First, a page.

Cyprus should explore the notion of developing a petrochemical industry in parallel to natural gas regional exports, experts told participants at the Eastern Mediterranean Gas Conference in Nicosia.
Symeon Kassianides, CEO of Hyperion Systems Engineering group said such an industry could potentially lead to foreign investments amounting to 4 billion and in the creation of 3,000 jobs in the period of construction. This idea has also been supported by Solon Kassinis, former head of the Ministry of Commerce`s Energy Service and former Greek PM Antonis Samaras` energy advisor. “Gas-to petrochemicals project can be a building block for the sustainable economic development through the inception of industrial sector,” Kassianides said. The comments came as Cyprus is about to engage in talks with to explore ways to export natural gas from its Aphrodite offshore concession, that holds a gross resource of 4.50 trillion cubic feet (tcf), as well as to carry gas for electricity generation in Cyprus via a pipeline.
He noted that the creation of a petrochemicals industry would increase the required natural gas quantity of natural gas to be transported to Cyprus thereby rendering a pipeline connecting the Aphrodite gas field with the Cypriot shores. According to Kassianides, the potential gas field production is estimated at 800 MMSC (million standard cubic feet) whereas the estimates for the Cyprus gas demands reach only 100 MMSC (corresponds to 1 billion cubic metres).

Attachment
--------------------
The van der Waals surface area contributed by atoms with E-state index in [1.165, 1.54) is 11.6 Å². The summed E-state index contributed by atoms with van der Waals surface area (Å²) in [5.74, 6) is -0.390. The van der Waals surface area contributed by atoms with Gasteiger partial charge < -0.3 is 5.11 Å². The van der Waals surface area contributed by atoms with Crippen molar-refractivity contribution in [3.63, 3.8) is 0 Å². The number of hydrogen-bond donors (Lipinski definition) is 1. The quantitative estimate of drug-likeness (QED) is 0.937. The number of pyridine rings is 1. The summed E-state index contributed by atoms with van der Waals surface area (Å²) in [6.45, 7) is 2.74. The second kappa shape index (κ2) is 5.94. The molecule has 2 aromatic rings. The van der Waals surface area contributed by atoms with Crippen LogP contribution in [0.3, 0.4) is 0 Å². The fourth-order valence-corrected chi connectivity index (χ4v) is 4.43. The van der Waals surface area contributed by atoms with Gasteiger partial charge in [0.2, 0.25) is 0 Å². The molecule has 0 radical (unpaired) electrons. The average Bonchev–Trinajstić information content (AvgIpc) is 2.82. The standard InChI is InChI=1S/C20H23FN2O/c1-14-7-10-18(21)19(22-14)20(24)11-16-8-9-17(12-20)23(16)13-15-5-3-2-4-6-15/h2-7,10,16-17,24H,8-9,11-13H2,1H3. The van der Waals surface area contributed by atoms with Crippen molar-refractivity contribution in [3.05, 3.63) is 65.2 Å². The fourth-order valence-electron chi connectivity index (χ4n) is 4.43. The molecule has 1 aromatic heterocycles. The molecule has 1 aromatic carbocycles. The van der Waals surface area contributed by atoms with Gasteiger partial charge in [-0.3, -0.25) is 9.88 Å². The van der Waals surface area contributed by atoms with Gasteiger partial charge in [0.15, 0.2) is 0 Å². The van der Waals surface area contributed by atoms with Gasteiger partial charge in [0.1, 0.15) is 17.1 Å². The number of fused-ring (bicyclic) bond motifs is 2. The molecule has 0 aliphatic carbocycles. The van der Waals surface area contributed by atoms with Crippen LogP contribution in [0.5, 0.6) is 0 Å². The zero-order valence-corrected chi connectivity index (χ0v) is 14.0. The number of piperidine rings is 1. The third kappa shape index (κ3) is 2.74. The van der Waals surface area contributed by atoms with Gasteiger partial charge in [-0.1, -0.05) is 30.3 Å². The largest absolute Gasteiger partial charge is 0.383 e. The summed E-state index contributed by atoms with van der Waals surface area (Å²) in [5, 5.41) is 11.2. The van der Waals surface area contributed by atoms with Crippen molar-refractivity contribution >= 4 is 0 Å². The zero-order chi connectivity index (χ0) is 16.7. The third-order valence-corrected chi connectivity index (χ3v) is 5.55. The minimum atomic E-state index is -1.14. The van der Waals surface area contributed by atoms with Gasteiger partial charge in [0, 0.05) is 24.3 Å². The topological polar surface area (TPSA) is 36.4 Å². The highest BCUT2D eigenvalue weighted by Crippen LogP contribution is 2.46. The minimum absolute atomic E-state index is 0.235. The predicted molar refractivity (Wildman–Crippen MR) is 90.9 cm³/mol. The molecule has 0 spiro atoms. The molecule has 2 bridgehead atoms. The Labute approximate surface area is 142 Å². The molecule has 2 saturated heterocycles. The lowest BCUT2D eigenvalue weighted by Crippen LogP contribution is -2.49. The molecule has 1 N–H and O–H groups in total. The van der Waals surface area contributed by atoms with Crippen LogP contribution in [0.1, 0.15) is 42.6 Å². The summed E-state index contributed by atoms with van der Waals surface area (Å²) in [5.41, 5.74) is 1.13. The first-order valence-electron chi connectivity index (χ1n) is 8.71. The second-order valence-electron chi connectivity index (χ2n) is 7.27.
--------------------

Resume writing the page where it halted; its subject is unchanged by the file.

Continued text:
He noted that petrochemical industry could include a methanol plant with a capital expenditure amounting to €1 billion requiring 100 MMSCF of natural gas, an Ammonia Urea factory (a fertilizer element) with an investment in the region of €1.4 billion and a required volume of 160 MMSCF per day. Moreover the industry could also include an MTO plant (Methanol to Olefin) with a capital expenditure of 2,5 billion and a required quantity of 240 MMSCF. Kassianides pointed out that the MTO plant would increase the demand for methanol rendering the methanol plant more economically viable.
Moreover, the noted that two foreign companies are interested in investing in such infrastructure in Cyprus. Namely Methanex and Maire Technimont. He added that Methanx owns a methanol plant in Egypt which is currently offline as all gas quantities in the country are allocated for the domestic power demand.
On his part, Kassinis described the prospect of allocating natural gas reserves to a petrochemical industry as very serious and significant.
“We should definitely focus on this issue, and particular importance should be given to this sector,” he said speaking to CNA on the sidelines of the EMGC.